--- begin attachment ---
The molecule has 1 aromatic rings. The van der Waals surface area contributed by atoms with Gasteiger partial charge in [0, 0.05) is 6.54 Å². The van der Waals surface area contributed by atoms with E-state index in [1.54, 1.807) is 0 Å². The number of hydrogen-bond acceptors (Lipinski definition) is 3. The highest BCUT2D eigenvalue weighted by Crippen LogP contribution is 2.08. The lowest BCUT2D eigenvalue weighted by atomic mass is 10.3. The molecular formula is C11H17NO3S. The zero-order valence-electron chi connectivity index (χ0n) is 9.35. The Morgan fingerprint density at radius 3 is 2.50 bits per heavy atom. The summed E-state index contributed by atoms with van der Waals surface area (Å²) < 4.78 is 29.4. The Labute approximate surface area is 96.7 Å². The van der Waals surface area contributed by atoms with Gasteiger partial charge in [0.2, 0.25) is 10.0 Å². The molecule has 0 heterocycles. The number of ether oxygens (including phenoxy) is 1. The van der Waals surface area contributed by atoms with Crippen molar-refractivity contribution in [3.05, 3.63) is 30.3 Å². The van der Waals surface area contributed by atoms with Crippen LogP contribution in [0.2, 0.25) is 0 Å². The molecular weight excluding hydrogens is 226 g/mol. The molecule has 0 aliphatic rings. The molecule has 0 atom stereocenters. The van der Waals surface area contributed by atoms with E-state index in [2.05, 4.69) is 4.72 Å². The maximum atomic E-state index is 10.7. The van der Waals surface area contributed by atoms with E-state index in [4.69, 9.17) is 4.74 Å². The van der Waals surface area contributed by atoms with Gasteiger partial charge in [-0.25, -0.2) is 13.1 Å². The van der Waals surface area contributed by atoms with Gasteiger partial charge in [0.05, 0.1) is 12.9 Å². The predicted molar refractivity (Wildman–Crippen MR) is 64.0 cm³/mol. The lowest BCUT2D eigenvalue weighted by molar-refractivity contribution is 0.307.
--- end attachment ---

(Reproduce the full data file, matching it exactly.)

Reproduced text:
The molecule has 1 aromatic rings. The van der Waals surface area contributed by atoms with Gasteiger partial charge in [0, 0.05) is 6.54 Å². The van der Waals surface area contributed by atoms with E-state index in [1.54, 1.807) is 0 Å². The number of hydrogen-bond acceptors (Lipinski definition) is 3. The highest BCUT2D eigenvalue weighted by Crippen LogP contribution is 2.08. The lowest BCUT2D eigenvalue weighted by atomic mass is 10.3. The molecular formula is C11H17NO3S. The zero-order valence-electron chi connectivity index (χ0n) is 9.35. The Morgan fingerprint density at radius 3 is 2.50 bits per heavy atom. The summed E-state index contributed by atoms with van der Waals surface area (Å²) < 4.78 is 29.4. The Labute approximate surface area is 96.7 Å². The van der Waals surface area contributed by atoms with Gasteiger partial charge in [0.2, 0.25) is 10.0 Å². The molecule has 0 heterocycles. The number of ether oxygens (including phenoxy) is 1. The van der Waals surface area contributed by atoms with Crippen molar-refractivity contribution in [3.05, 3.63) is 30.3 Å². The van der Waals surface area contributed by atoms with Crippen LogP contribution in [0.2, 0.25) is 0 Å². The molecular weight excluding hydrogens is 226 g/mol. The molecule has 0 aliphatic rings. The molecule has 0 atom stereocenters. The van der Waals surface area contributed by atoms with E-state index in [2.05, 4.69) is 4.72 Å². The maximum atomic E-state index is 10.7. The van der Waals surface area contributed by atoms with E-state index in [4.69, 9.17) is 4.74 Å². The van der Waals surface area contributed by atoms with Gasteiger partial charge in [-0.25, -0.2) is 13.1 Å². The van der Waals surface area contributed by atoms with Gasteiger partial charge in [0.05, 0.1) is 12.9 Å². The predicted molar refractivity (Wildman–Crippen MR) is 64.0 cm³/mol. The lowest BCUT2D eigenvalue weighted by molar-refractivity contribution is 0.307.